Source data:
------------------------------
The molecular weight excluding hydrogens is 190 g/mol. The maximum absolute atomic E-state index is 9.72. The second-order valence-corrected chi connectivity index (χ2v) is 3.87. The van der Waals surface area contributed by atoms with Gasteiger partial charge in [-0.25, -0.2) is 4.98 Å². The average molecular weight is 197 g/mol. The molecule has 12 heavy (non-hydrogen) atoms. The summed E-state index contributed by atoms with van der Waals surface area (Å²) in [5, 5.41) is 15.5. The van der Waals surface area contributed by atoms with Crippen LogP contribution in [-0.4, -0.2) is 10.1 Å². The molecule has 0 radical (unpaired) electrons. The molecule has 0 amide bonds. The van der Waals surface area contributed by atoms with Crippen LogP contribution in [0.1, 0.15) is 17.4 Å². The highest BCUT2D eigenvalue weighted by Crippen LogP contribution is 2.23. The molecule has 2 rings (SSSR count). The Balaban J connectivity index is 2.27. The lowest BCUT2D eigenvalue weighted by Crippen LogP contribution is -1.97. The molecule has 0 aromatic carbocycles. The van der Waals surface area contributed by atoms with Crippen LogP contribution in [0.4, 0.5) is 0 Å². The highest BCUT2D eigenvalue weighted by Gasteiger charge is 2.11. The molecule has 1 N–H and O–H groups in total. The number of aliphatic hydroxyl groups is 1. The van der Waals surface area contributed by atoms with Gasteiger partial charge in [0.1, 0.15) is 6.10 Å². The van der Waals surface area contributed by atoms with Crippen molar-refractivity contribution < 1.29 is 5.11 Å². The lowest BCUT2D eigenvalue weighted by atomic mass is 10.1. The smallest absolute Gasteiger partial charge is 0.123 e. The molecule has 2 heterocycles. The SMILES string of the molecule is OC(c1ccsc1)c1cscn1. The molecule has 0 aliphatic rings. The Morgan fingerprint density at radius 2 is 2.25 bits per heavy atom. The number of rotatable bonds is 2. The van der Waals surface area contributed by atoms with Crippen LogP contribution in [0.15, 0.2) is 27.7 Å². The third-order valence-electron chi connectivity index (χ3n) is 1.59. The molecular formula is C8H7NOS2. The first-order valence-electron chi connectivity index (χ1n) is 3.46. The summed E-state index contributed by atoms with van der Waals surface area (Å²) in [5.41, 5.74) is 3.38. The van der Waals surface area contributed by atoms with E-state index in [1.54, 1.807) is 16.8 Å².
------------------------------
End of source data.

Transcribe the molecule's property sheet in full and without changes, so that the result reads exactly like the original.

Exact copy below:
The molecular weight excluding hydrogens is 190 g/mol. The maximum absolute atomic E-state index is 9.72. The second-order valence-corrected chi connectivity index (χ2v) is 3.87. The van der Waals surface area contributed by atoms with Gasteiger partial charge in [-0.25, -0.2) is 4.98 Å². The average molecular weight is 197 g/mol. The molecule has 12 heavy (non-hydrogen) atoms. The summed E-state index contributed by atoms with van der Waals surface area (Å²) in [5, 5.41) is 15.5. The van der Waals surface area contributed by atoms with Crippen LogP contribution in [-0.4, -0.2) is 10.1 Å². The molecule has 0 radical (unpaired) electrons. The molecule has 0 amide bonds. The van der Waals surface area contributed by atoms with Crippen LogP contribution in [0.1, 0.15) is 17.4 Å². The highest BCUT2D eigenvalue weighted by Crippen LogP contribution is 2.23. The molecule has 2 rings (SSSR count). The Balaban J connectivity index is 2.27. The lowest BCUT2D eigenvalue weighted by Crippen LogP contribution is -1.97. The molecule has 0 aromatic carbocycles. The van der Waals surface area contributed by atoms with Crippen LogP contribution in [0.4, 0.5) is 0 Å². The highest BCUT2D eigenvalue weighted by Gasteiger charge is 2.11. The molecule has 1 N–H and O–H groups in total. The number of aliphatic hydroxyl groups is 1. The van der Waals surface area contributed by atoms with Gasteiger partial charge in [0.1, 0.15) is 6.10 Å². The van der Waals surface area contributed by atoms with Crippen molar-refractivity contribution < 1.29 is 5.11 Å². The lowest BCUT2D eigenvalue weighted by atomic mass is 10.1. The smallest absolute Gasteiger partial charge is 0.123 e. The molecule has 2 heterocycles. The SMILES string of the molecule is OC(c1ccsc1)c1cscn1. The molecule has 0 aliphatic rings. The Morgan fingerprint density at radius 2 is 2.25 bits per heavy atom. The number of rotatable bonds is 2. The van der Waals surface area contributed by atoms with Crippen LogP contribution in [0.15, 0.2) is 27.7 Å². The third-order valence-electron chi connectivity index (χ3n) is 1.59. The molecular formula is C8H7NOS2. The first-order valence-electron chi connectivity index (χ1n) is 3.46. The summed E-state index contributed by atoms with van der Waals surface area (Å²) in [5.41, 5.74) is 3.38. The van der Waals surface area contributed by atoms with E-state index in [1.54, 1.807) is 16.8 Å².